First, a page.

What started in his childhood has grown into a passion for Neil Harbison.
“Some of the most pivotal people in my life were psychiatrists. From a very young age of 12 to 13, 14, when I first started going to therapy myself suffering from mental, mental illness, depression, anxiety, things like that, they were pivotal to my, the road that I took in my life. So after getting undergrad, I thought, why not? Why not go for that extra step?” he recalled.
Harbison is studying psychiatry at Liberty University. He says it isn't always easy, but he's making it work.
“Every time I think I'm not doing as well as I should be, I'm making it. I'm still, I'm still doing, I'm still doing it. And I'm actually where I need to be because I'm developing my own thoughts and theories and, and premises based off of what I'm learning," he continued.
It's a field Dr. Israel Liberzon, professor and department head with the Department of Psychiatry and Behavioral Sciences at Texas A&M University Health Science Center, is also passionate about.
“There's no more gratifying profession than being, being a healer and being a physician. That makes you go home at the end of the day feeling that you have done something worthwhile… It's so challenging and people are in so much pain, and if you can help with that, that makes it feel, it makes it feeling worthwhile even more," he stated.
While there are so many impassioned people, there's a problem growing in the United States. That problem is a lack of psychiatrists.
It's estimated nearly one in five people has a mental health condition. According to 2017 report by the National Council for Mental Wellbeing, in 2025, the country may need anywhere from 6,000 to 15,000 more psychiatrists to meet demand.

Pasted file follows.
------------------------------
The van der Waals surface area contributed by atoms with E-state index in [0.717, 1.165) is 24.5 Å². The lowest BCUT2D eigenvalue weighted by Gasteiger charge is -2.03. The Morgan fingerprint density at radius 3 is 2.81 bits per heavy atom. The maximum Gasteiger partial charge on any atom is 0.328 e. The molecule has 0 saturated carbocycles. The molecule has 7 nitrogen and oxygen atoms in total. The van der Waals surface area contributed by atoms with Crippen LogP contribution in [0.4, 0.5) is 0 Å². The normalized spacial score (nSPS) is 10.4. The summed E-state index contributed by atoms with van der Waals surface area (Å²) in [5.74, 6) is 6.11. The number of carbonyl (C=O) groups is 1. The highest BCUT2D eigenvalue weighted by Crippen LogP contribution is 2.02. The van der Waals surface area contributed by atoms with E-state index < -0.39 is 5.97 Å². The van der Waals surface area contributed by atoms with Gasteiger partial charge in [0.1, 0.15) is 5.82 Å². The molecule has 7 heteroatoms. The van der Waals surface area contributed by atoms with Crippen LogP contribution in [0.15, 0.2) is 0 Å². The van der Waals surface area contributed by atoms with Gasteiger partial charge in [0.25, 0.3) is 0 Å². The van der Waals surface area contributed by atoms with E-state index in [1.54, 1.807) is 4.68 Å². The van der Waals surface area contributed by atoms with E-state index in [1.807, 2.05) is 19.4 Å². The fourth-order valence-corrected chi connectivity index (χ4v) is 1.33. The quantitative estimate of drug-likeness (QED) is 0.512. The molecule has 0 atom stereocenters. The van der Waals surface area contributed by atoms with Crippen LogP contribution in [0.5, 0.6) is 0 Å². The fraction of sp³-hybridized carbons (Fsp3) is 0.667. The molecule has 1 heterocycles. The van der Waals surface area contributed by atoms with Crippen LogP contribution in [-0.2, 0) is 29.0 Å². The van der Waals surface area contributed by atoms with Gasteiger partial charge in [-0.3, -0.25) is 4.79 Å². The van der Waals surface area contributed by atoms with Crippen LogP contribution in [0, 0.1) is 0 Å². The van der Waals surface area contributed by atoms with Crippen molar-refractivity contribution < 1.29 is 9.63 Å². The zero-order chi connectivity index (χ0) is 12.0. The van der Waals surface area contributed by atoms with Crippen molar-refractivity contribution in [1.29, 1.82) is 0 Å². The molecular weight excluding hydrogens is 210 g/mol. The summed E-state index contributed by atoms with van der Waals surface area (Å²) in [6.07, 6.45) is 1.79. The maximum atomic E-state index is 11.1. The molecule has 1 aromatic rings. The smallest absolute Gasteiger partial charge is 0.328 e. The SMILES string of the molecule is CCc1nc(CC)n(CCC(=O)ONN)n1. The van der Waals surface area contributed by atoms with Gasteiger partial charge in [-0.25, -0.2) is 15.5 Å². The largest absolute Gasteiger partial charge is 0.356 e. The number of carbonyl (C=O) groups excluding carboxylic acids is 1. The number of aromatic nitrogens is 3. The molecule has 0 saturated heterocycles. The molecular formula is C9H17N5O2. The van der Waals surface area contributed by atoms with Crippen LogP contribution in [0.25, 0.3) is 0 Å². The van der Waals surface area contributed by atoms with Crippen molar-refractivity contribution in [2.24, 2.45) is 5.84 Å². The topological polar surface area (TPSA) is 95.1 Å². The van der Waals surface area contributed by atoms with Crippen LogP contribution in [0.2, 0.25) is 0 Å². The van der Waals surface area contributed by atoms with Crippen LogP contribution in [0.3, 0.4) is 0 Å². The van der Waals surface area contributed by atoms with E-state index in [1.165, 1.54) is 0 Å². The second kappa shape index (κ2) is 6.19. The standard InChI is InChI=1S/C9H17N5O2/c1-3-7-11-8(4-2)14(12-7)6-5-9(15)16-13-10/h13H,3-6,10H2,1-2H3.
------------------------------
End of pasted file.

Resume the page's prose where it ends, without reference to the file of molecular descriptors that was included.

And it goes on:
“The issue is that more and more people [are] suffering from psychiatric disorders, more and more people remain untreated. When they remain untreated, they cause further suffering and further stigma because people don't understand that," Dr. Liberzon explained.
Researchers site multiple reasons for the gap, from aging practitioners to burnout. However, a common conclusion is more focus needs to be placed on mental health overall.
“I think now people are recognizing that the invisible illnesses out that are, can be just as profound as the physical ones," explained retired Col. Jeffrey Yarvis, associate professor of social work at Texas A&M - Central Texas. “People are very quick to go to urgent care for physical things now, and you don't see quite that rapidity when it comes to mental health.”
Dr. Liberzon says studying the brain is just as important as studying the heart or any other organ.
“[The] brain is probably the most complicated one, and the disorders are sometimes the most debilitating ones, most causing more suffering… It's a very intimate, very important, our thoughts, our feelings, and if this, there is a problem in the way we think or feel, it changes us.”
As for Harbison, he hopes to help others the same way he was helped years ago.
“If you feel like you have a gift for helping others, you have a gift of understanding how people think in the ways they interact, go do it. Take some time to do that and to better yourself, cause you're gonna be bettering yourself as you go. You're not just bettering others. You're bettering yourself.”
If you or someone you know is in need of help, call the Substance Abuse and Mental Health Services Administration's hotline at 1-800-662-HELP (4357). The hotline is available 24/7.
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